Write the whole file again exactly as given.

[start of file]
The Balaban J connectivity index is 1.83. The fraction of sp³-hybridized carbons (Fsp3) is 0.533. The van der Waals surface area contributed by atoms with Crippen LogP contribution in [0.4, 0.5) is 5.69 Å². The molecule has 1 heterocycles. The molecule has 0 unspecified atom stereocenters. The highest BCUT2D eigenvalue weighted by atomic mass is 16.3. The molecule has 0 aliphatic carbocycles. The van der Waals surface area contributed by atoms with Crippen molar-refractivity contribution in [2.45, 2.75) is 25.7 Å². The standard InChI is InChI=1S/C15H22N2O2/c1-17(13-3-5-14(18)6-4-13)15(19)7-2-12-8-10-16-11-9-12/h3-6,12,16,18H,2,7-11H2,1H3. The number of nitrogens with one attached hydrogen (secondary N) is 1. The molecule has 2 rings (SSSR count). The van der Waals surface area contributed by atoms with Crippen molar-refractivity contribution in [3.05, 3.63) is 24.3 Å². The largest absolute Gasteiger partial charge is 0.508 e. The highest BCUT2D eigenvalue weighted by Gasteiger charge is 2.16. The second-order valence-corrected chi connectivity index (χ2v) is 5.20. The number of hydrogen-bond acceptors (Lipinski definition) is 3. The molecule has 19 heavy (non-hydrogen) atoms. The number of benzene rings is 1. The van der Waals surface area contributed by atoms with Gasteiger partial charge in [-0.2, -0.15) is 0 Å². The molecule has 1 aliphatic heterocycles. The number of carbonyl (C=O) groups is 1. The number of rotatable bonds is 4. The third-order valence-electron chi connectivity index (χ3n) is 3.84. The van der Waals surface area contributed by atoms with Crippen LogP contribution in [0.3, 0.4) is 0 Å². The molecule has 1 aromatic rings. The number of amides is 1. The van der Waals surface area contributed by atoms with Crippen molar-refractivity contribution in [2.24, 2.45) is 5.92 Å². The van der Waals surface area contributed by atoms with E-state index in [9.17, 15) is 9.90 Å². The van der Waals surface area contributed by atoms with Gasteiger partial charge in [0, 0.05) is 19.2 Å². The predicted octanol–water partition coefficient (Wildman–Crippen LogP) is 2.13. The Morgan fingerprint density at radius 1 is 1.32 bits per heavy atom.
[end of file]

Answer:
The Balaban J connectivity index is 1.83. The fraction of sp³-hybridized carbons (Fsp3) is 0.533. The van der Waals surface area contributed by atoms with Crippen LogP contribution in [0.4, 0.5) is 5.69 Å². The molecule has 1 heterocycles. The molecule has 0 unspecified atom stereocenters. The highest BCUT2D eigenvalue weighted by atomic mass is 16.3. The molecule has 0 aliphatic carbocycles. The van der Waals surface area contributed by atoms with Crippen molar-refractivity contribution in [2.45, 2.75) is 25.7 Å². The standard InChI is InChI=1S/C15H22N2O2/c1-17(13-3-5-14(18)6-4-13)15(19)7-2-12-8-10-16-11-9-12/h3-6,12,16,18H,2,7-11H2,1H3. The number of nitrogens with one attached hydrogen (secondary N) is 1. The molecule has 2 rings (SSSR count). The van der Waals surface area contributed by atoms with Crippen molar-refractivity contribution in [3.05, 3.63) is 24.3 Å². The largest absolute Gasteiger partial charge is 0.508 e. The highest BCUT2D eigenvalue weighted by Gasteiger charge is 2.16. The second-order valence-corrected chi connectivity index (χ2v) is 5.20. The number of hydrogen-bond acceptors (Lipinski definition) is 3. The molecule has 19 heavy (non-hydrogen) atoms. The number of benzene rings is 1. The van der Waals surface area contributed by atoms with Gasteiger partial charge in [-0.2, -0.15) is 0 Å². The molecule has 1 aliphatic heterocycles. The number of carbonyl (C=O) groups is 1. The number of rotatable bonds is 4. The third-order valence-electron chi connectivity index (χ3n) is 3.84. The van der Waals surface area contributed by atoms with Crippen LogP contribution in [0.3, 0.4) is 0 Å². The molecule has 1 aromatic rings. The number of amides is 1. The van der Waals surface area contributed by atoms with Crippen molar-refractivity contribution in [2.24, 2.45) is 5.92 Å². The van der Waals surface area contributed by atoms with E-state index in [9.17, 15) is 9.90 Å². The van der Waals surface area contributed by atoms with Gasteiger partial charge in [0, 0.05) is 19.2 Å². The predicted octanol–water partition coefficient (Wildman–Crippen LogP) is 2.13. The Morgan fingerprint density at radius 1 is 1.32 bits per heavy atom.